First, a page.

Genome-wide analysis identifies genetic effects on reproductive success and ongoing natural selection at the FADS locus.
Felix R. Day,
Felix C. Tropf,
David M. Brazel,
Natalie van Zuydam,
Bárbara D. Bitarello,
Marcel den Hoed,
Ken K. Ong,
Melinda C Mills,
John R.B. Perry,
on behalf of the Human Reproductive Behaviour Consortium
Posted 22 May 2020
bioRxiv DOI: 10.1101/2020.05.19.104455
Posted 22 May 2020
Identifying genetic determinants of reproductive success may highlight mechanisms underlying fertility and also identify alleles under present-day selection. Using data in 785,604 individuals of European ancestry, we identify 43 genomic loci associated with either number of children ever born (NEB) or childlessness. These loci span diverse aspects of reproductive biology across the life course, including puberty timing, age at first birth, sex hormone regulation and age at menopause. Missense alleles in ARHGAP27 were associated with increased NEB but reduced reproductive lifespan, suggesting a trade-off between reproductive ageing and intensity. As NEB is one component of evolutionary fitness, our identified associations indicate loci under present-day natural selection. Accordingly, we find that NEB-increasing alleles have increased in frequency over the past two generations. Furthermore, integration with data from ancient selection scans identifies a unique example of an allele - FADS1/2 gene locus - that has been under selection for thousands of years and remains under selection today. Collectively, our findings demonstrate that diverse biological mechanisms contribute to reproductive success, implicating both neuro-endocrine and behavioural influences. ### Competing Interest Statement The authors have declared no competing interest.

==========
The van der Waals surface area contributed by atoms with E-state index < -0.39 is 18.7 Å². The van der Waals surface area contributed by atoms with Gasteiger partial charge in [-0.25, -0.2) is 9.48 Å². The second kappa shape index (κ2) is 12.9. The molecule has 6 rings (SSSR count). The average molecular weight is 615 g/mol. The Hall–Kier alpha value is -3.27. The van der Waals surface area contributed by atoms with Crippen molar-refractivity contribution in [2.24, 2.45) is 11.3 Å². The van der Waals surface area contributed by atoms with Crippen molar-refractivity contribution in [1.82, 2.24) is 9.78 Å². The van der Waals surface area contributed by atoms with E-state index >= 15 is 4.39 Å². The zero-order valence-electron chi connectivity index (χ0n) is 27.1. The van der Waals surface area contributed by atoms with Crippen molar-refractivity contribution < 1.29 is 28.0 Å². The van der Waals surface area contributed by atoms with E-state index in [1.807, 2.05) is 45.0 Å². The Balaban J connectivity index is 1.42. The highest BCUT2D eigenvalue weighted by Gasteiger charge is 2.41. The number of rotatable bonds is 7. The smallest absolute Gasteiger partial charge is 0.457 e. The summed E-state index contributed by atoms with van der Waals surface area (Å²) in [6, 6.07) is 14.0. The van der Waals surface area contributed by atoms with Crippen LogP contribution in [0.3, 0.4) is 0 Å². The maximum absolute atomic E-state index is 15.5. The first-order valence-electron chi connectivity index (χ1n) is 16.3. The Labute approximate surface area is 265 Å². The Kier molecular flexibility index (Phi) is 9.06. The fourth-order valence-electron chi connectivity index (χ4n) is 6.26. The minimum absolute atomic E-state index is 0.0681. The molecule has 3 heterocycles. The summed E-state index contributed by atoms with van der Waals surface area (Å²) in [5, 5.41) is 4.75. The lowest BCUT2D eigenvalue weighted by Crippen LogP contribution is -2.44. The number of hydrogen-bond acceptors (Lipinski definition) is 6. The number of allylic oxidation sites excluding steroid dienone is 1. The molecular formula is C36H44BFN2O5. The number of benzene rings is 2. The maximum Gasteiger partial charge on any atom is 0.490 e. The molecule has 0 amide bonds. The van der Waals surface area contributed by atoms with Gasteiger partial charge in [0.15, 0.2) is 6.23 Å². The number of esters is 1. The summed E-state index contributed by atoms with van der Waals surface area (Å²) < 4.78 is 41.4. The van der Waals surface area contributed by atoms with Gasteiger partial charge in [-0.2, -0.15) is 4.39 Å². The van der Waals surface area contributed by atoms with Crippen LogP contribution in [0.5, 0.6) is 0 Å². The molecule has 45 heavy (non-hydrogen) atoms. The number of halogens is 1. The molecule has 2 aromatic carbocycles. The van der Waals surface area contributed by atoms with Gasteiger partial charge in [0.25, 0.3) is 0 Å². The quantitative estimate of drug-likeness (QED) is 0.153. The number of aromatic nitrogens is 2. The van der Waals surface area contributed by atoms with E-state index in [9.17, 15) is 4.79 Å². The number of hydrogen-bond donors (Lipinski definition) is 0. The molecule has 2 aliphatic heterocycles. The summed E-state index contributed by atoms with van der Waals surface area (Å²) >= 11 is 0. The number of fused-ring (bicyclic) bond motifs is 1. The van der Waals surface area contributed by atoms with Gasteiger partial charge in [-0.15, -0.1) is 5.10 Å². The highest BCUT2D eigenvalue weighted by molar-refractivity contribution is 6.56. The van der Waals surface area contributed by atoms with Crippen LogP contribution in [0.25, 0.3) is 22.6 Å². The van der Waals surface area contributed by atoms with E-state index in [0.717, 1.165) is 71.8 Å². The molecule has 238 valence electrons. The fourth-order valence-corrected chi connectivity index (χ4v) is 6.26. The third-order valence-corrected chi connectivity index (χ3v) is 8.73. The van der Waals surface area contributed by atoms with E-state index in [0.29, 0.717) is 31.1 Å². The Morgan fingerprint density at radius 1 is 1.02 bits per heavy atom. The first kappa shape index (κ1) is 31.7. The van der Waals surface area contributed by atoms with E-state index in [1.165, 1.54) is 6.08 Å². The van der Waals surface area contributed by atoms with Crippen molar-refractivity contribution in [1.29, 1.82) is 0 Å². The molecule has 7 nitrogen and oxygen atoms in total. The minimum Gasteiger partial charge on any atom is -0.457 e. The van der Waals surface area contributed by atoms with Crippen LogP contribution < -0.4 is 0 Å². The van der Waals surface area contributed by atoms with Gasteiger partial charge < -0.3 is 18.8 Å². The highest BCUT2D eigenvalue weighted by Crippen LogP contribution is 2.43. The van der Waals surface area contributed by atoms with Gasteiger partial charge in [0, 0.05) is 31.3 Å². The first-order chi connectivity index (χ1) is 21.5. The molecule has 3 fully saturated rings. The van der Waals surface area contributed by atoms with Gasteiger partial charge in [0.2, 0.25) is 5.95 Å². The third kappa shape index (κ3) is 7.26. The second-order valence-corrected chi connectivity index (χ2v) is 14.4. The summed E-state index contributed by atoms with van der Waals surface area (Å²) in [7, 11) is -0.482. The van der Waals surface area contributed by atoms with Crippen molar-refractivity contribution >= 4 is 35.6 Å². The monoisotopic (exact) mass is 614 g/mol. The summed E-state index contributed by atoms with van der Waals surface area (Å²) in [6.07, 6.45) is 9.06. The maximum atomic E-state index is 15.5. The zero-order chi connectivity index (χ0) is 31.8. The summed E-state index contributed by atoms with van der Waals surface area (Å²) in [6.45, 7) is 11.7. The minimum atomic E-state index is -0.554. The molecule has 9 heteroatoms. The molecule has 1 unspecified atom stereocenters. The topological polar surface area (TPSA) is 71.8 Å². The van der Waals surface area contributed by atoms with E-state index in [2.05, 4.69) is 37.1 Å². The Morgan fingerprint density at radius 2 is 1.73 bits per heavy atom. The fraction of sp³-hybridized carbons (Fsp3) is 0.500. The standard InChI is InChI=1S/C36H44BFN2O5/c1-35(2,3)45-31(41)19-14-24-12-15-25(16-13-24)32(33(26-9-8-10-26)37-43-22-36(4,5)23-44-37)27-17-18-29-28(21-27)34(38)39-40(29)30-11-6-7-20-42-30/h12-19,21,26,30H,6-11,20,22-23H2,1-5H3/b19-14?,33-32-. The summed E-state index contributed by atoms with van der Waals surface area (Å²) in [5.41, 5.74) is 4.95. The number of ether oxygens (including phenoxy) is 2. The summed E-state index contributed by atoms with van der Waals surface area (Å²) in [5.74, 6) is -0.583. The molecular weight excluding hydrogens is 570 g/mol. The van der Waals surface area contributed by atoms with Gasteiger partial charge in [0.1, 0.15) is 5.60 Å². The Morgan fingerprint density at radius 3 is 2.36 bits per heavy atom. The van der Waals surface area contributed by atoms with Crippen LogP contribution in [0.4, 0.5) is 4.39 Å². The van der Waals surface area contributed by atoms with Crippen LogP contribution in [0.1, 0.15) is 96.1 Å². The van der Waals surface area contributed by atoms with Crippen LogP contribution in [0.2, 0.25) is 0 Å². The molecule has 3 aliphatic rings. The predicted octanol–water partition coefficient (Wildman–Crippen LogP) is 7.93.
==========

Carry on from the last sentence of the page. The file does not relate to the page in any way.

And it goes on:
- Downloaded 814 times
- Download rankings, all-time:
- Site-wide: 28,092
- In genetics: 1,366
- Year to date:
- Site-wide: 18,417
- Since beginning of last month:
- Site-wide: 20,687
Downloads over time
Distribution of downloads per paper, site-wide
- 27 Nov 2020: The website and API now include results pulled from medRxiv as well as bioRxiv.
- 18 Dec 2019: We're pleased to announce PanLingua, a new tool that enables you to search for machine-translated bioRxiv preprints using more than 100 different languages.
- 21 May 2019: PLOS Biology has published a community page about Rxivist.org and its design.
- 10 May 2019: The paper analyzing the Rxivist dataset has been published at eLife.
- 1 Mar 2019: We now have summary statistics about bioRxiv downloads and submissions.
- 8 Feb 2019: Data from Altmetric is now available on the Rxivist details page for every preprint. Look for the "donut" under the download metrics.
- 30 Jan 2019: preLights has featured the Rxivist preprint and written about our findings.
- 22 Jan 2019: Nature just published an article about Rxivist and our data.
- 13 Jan 2019: The Rxivist preprint is live!